With 13 games in 10 days to end the regular season, including three doubleheaders, the Nationals have to be cautious of their arms. That means getting creative late in games, especially when the win is out of reach.
In the Nationals’ 14-3 loss to the Marlins in Game 2 of a doubleheader Friday night in Miami, utility man Brock Holt made his debut on the mound. The team had called on four relievers after Wil Crowe exited after just 2 1/3 innings, in addition to the two pitchers who had thrown in a 5-0 victory in Game 1.
“I wasn’t going to use those other guys down there knowing that we’ve got so many games coming up,” manager Dave Martinez said. “He did great. He pumped strikes. When you come in the game as a position player like that -- he threw 16 strikes, five balls. That’s pretty impressive.”
When Holt signed with the Nationals on Aug. 30, he had made a big league appearance at every position except pitcher and catcher over his nine-year career. The plan heading into the doubleheader was not for Holt to face hitters for the first time, but Martinez gave him a heads-up as the Marlins tallied runs: “If this game gets out of hand, just be ready to pitch.”
Holt was warming up in a tunnel by throwing off a net when Aaron Barrett took the mound in the sixth inning. Miami had a commanding lead, and the Nats were likely to need to pitch through only that frame. But Martinez noticed something wasn’t quite right with Barrett, who has battled years of injuries throughout his career, and he called for Holt.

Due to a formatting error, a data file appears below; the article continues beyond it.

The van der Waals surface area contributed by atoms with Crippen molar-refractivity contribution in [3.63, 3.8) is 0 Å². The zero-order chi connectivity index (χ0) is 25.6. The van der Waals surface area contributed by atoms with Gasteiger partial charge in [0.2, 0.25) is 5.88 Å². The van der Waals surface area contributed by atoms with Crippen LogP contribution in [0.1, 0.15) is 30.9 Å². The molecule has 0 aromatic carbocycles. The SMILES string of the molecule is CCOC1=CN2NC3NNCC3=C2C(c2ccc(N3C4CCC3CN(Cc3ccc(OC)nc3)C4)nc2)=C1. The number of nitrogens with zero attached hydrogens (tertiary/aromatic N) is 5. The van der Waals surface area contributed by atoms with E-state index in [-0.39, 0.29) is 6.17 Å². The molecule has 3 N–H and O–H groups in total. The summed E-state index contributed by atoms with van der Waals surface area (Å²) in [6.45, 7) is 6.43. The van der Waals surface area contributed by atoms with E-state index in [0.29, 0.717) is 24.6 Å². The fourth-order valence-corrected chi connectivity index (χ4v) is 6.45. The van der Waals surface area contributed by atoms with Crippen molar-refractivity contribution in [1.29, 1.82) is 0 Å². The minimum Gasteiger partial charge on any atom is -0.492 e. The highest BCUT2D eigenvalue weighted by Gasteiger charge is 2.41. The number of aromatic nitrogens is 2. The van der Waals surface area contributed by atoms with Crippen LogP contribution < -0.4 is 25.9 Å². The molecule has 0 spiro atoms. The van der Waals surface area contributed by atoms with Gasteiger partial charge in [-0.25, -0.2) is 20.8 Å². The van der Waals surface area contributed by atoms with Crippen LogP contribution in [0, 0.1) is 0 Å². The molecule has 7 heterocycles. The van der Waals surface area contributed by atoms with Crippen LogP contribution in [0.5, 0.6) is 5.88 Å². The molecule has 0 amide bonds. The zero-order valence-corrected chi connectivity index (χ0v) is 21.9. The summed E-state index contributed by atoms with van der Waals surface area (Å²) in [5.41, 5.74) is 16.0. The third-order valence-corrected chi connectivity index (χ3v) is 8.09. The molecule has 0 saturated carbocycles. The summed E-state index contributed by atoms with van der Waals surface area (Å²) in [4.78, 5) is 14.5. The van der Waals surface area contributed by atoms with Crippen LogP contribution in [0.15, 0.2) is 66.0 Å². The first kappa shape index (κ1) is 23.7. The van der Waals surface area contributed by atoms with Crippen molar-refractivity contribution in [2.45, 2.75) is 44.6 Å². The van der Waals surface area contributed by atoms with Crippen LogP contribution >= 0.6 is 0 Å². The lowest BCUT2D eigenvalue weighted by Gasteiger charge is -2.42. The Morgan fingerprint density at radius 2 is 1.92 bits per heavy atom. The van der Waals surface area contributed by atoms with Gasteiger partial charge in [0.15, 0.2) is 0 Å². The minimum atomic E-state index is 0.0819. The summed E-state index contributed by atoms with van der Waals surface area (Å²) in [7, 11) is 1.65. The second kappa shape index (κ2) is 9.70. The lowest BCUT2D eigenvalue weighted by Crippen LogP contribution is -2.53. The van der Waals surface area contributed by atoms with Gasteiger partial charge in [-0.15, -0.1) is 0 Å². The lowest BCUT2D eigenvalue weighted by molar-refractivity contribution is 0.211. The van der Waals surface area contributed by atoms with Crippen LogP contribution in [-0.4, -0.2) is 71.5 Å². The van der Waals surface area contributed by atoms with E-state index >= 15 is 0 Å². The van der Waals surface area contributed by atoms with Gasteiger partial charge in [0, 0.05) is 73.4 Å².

“He’s got a little tightness in his tricep,” Martinez said of Barrett. “He wanted to stay in the game, and I couldn’t be able to live with myself if I left him in the game. We wanted to be smart and took him out. He’ll get re-evaluated tomorrow.”
Holt entered the game with runners on first and second. In his first matchup, Holt faced the hot-hitting Brian Anderson, who smacked his third homer of the game off a 76.1 mph curveball. Holt pitched against a total of seven batters and allowed two runs and four hits off 21 pitches.
Statcast tracked Holt’s pitch count as 19 curveballs and two changeups. His velocity maxed at 80.9 mph.
“You just try to throw strikes in that situation,” Holt said. “Obviously, it’d be nice to say that you struck someone out or you didn’t give up any runs or anything like that. But I was just trying to throw strikes and get us out of the inning and save the bullpen.”
Holt had been wanting to try pitching in a Major League game and described it as a “fun experience.” But position players usually are called upon when the game is out of reach, and he would have preferred if the moment happened because the Nats were on the verge of a dominant win.
“Unfortunately not a situation you want to be in, but it’s kind of cool as a position player to get on the mound and pitch,” Holt said. “I can check that off the list, but, unfortunately, it was a tough loss for us.”